Spirometers conduct respiratory analysis to find abnormalities in patient respiration, and they measure patient ventilation. The ability to breathe properly provides most of us the ability to sleep easily, exercise without problem, and distribute oxygen throughout our bloodstream. Most of us don't even have to think about it, we consume and expel air at a rate that keeps us balanced. Unfortunately, allergies, asthma, and many lung diseases prohibit some of us to intake and expel air correctly, and accurately diagnosing the root cause can be tough.
Digital spirometers are non-invasive tools that physicians use to measure for abnormalities in the air volume a patient can inspire and expire via the lungs. Telemedicine Spirometers are used to check up on patients in the field, in hospitals, and in physicians' offices, these devices can help to monitor and detect issues with pulmonary function. The reports that Spirometers provide are a useful and important step in the diagnosis of lung malfunction and examining specific breathing patterns that point to underlying pulmonary disease, asthma, and allergies, and to assess therapeutic interventions.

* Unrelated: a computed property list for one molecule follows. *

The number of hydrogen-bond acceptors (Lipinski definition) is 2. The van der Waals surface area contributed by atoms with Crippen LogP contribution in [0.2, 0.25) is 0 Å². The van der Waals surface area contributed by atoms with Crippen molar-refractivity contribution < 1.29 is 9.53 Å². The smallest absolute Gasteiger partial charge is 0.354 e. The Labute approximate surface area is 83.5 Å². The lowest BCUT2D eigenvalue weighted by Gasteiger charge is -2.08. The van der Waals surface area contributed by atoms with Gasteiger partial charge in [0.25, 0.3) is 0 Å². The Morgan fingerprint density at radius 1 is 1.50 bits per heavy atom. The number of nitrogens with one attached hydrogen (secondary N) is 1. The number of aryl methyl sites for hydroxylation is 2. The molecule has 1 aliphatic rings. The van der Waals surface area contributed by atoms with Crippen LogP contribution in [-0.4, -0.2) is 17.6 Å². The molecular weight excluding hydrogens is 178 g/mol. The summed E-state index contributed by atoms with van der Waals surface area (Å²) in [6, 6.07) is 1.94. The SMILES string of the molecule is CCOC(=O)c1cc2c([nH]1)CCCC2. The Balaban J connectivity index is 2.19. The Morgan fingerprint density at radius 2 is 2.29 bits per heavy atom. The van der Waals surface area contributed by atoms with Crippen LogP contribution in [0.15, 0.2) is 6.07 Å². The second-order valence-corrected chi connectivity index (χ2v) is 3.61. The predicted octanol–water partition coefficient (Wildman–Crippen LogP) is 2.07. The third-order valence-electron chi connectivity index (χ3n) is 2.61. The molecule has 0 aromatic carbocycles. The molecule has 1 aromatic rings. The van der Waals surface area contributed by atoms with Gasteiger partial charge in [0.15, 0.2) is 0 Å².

MFI Medical carries a variety of handheld spirometers and accessories like SpO2 sensors, flowmeters, mouthpieces, nose clips, and more from brands such as MIR, Schiller, and QRS. Physicians can breathe easier knowing that they can help diagnose and treat patients with allergies, lung diseases such as COPD (obstructive pulmonary disease), and asthma by conducting a quick PFT (Pulmonary Function Test) using the spirometers that these reputable brands manufacture.
Some of the spirometers that we carry double as oximeters to provide a more complete picture when it comes to diagnosis of respiratory issues. Some of our MIR spirometers such as the MIR Spirodoc + Oxi Spirometer, and the MIR Spirolab Spirometer have the ability to conduct oximetery readings built into them. This function allows physicians to measure oxygen in the blood through SpO2 testing and heart rate measures. When combined with spirometry measurements of lung capacity and function, measuring oxygenation of the blood can provide a clearer path to diagnosis.